Walking tour to trace what was lost, what remains, 10 years after First Christian Church demolished
By Cindy Hadish/Save CR Heritage
CEDAR RAPIDS, Iowa – Ten years after its inception, Save Cedar Rapids Heritage continues the battle to save iconic buildings in the city.
Current efforts focus on buildings such as Wilson Middle School, which is at risk under the Cedar Rapids School District’s facilities master plan.
Even as the nonprofit’s volunteers continue to raise awareness about the school district’s plan, a yearlong commemoration of the group’s 10th anniversary remains underway, with an upcoming walking tour that will showcase the area where Save CR Heritage originated.
Cedar Rapids Historian Mark Stoffer Hunter will take tour-goers back in time during this one-night-only event on Friday, Sept. 23, 2022.
The tour begins at the J.E. Halvorson House, 606 Fifth Ave. SE, the early-1900s home the organization dedicated last year in memory of beloved board member John Erik Halvorson, who was killed by another driver while on his way to work in 2020.
Mercy Medical Center allowed Save CR Heritage to retain the building with the caveat that it be moved in the future. Proceeds from the walking tour and other events, including salvage sales, go towards saving the home, now used as the group’s headquarters.
The walking tours – one at 4 p.m. and one at 5:30 p.m. – will proceed from Fifth Avenue to Third Avenue and 10th Street SE, where demonstrations against the demolition of First Christian Church were held one decade ago.
Sites along the way include century-old apartment complexes and mansions, the former Hawkeye Seed Co. building and surviving churches.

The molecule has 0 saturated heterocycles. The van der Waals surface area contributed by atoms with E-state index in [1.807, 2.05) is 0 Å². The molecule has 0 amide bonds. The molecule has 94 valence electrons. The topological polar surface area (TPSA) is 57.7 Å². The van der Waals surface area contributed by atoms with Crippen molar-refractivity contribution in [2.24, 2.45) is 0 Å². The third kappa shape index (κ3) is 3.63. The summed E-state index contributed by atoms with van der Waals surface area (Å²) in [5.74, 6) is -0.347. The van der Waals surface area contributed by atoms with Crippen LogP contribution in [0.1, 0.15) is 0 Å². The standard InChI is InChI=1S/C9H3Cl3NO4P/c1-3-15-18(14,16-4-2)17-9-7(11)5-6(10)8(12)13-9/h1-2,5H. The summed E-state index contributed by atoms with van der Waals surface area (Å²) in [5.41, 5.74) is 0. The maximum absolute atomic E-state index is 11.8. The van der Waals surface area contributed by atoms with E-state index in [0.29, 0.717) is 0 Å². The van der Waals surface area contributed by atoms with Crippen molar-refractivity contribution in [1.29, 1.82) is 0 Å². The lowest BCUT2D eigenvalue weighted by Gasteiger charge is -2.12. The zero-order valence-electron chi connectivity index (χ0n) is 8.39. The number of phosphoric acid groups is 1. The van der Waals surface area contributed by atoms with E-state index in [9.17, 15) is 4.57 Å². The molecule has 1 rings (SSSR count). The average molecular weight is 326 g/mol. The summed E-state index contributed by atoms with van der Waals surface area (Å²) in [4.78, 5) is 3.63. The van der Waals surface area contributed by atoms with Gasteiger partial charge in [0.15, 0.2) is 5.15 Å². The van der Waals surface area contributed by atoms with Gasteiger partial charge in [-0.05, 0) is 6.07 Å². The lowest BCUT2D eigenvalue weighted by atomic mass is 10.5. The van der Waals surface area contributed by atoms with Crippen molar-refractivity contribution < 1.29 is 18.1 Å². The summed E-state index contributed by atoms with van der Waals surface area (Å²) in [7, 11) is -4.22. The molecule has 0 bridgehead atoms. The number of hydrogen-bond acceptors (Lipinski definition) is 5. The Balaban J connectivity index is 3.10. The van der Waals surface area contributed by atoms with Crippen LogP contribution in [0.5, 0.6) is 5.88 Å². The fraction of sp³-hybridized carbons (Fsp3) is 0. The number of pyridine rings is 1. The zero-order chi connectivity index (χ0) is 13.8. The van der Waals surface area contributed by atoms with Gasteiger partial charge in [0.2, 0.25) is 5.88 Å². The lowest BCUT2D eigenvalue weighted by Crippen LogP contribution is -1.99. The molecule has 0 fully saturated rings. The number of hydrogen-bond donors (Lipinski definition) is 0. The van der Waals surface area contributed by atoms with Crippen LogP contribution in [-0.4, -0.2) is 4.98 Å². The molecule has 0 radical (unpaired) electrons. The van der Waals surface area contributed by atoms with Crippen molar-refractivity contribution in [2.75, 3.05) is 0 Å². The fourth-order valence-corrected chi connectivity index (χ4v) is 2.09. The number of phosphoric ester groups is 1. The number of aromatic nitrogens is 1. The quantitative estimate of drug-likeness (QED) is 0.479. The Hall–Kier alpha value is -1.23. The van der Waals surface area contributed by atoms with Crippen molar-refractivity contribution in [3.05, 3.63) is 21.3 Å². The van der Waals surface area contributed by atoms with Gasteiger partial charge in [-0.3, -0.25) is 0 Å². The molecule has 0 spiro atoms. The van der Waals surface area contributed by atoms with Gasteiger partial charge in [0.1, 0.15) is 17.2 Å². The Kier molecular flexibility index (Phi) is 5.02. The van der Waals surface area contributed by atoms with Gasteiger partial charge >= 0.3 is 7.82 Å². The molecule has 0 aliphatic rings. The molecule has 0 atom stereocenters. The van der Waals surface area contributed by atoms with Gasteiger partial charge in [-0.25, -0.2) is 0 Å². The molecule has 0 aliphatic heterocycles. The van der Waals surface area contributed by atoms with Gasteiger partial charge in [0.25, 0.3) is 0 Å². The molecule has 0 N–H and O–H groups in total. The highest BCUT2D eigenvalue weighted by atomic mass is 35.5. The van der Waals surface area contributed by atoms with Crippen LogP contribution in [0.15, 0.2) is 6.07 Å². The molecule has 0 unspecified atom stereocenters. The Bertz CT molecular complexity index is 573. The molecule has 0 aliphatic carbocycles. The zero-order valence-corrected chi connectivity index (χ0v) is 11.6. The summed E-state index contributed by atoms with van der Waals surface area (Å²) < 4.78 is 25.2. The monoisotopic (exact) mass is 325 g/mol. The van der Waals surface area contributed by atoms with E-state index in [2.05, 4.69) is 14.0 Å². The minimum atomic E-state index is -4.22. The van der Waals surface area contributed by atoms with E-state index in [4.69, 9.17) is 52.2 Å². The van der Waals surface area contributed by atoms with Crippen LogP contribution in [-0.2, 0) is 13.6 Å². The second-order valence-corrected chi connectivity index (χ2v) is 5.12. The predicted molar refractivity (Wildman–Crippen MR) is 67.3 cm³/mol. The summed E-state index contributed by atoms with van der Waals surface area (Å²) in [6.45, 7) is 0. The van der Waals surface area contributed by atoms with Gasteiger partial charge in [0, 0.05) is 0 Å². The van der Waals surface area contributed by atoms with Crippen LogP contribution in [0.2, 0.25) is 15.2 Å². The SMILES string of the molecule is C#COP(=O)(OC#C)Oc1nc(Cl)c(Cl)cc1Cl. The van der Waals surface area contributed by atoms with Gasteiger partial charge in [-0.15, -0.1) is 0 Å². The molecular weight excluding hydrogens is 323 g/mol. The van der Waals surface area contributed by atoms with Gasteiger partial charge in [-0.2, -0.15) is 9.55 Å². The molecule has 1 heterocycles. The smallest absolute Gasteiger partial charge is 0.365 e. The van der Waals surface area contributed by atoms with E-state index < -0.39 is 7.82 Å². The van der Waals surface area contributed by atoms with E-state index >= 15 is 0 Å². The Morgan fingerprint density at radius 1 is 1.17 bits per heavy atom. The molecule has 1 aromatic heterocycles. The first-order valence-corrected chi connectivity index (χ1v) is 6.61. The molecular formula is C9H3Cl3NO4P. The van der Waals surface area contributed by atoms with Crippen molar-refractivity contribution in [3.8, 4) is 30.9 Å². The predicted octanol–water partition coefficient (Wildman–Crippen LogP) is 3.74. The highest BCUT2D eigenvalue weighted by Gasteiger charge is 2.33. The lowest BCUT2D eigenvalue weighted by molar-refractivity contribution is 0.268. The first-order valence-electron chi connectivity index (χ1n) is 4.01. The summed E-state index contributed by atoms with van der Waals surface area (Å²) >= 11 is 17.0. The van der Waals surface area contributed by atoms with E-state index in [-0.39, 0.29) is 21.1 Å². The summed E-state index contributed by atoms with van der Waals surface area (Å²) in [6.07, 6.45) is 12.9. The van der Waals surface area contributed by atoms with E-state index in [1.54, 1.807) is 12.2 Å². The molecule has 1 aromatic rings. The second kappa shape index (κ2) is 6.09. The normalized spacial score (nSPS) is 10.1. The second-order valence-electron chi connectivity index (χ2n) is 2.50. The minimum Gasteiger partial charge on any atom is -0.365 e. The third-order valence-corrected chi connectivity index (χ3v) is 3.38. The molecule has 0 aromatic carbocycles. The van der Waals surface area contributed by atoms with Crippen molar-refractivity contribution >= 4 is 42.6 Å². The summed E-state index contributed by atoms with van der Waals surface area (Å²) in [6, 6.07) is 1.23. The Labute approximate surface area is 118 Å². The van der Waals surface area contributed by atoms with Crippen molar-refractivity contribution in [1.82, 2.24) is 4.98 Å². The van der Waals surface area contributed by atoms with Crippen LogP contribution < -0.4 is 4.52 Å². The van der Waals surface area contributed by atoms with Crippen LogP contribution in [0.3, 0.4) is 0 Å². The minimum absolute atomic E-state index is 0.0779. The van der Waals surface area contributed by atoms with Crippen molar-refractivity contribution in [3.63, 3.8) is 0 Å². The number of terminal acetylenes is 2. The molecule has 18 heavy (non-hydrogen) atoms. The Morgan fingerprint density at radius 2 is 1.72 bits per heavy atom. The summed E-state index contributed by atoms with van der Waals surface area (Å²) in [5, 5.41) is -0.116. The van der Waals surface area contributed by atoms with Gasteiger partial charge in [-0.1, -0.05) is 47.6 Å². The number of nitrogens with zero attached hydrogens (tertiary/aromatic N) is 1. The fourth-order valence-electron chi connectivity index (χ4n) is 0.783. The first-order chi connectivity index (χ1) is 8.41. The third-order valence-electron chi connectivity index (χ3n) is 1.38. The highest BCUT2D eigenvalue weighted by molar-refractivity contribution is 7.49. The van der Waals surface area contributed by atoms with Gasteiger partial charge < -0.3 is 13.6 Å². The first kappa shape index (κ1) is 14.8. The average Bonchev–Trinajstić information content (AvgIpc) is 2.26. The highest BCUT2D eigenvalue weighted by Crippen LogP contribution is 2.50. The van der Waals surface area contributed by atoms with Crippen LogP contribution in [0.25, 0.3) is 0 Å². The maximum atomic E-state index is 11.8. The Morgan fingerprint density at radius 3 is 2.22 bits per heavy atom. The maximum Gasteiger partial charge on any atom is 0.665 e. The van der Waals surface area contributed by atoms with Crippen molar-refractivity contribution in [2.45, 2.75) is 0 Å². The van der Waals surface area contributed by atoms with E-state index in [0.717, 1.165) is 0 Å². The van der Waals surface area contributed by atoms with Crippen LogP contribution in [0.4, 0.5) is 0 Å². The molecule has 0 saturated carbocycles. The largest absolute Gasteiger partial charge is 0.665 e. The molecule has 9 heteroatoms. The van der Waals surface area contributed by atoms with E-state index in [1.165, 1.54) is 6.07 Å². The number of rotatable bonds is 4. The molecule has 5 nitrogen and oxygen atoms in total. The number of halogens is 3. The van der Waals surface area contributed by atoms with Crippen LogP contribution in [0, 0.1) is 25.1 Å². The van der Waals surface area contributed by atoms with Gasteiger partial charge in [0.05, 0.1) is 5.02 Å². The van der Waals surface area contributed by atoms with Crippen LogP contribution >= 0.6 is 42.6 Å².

Stoffer Hunter will describe the history behind those sites that still exist and others that have been lost, including the recent demolition of the former Immaculate Conception convent.
Each tour will last approximately 90 minutes.
The walking tour is the latest event that Save CR Heritage has hosted to commemorate its 10th anniversary. Other activities included a tour inside historic buildings surrounding the J.E. Halvorson House, a free window workshop for derecho survivors and homeowners in need of help saving wood-frame windows, and the recent launch of a resource library for owners of older homes.
Save CR Heritage was formed in 2012 by a group of residents in response to the demolition of a local beloved historic building and in an effort to prevent the demolition of First Christian Church, just blocks away.
In October 2011, the city’s oldest church, the 1875-era former People’s Church in downtown Cedar Rapids, was demolished to make way for an office building. It was the first Cedar Rapids building listed on the National Register of Historic Places to be demolished for reasons other than damage from a fire or natural disaster. The loss caught many off guard.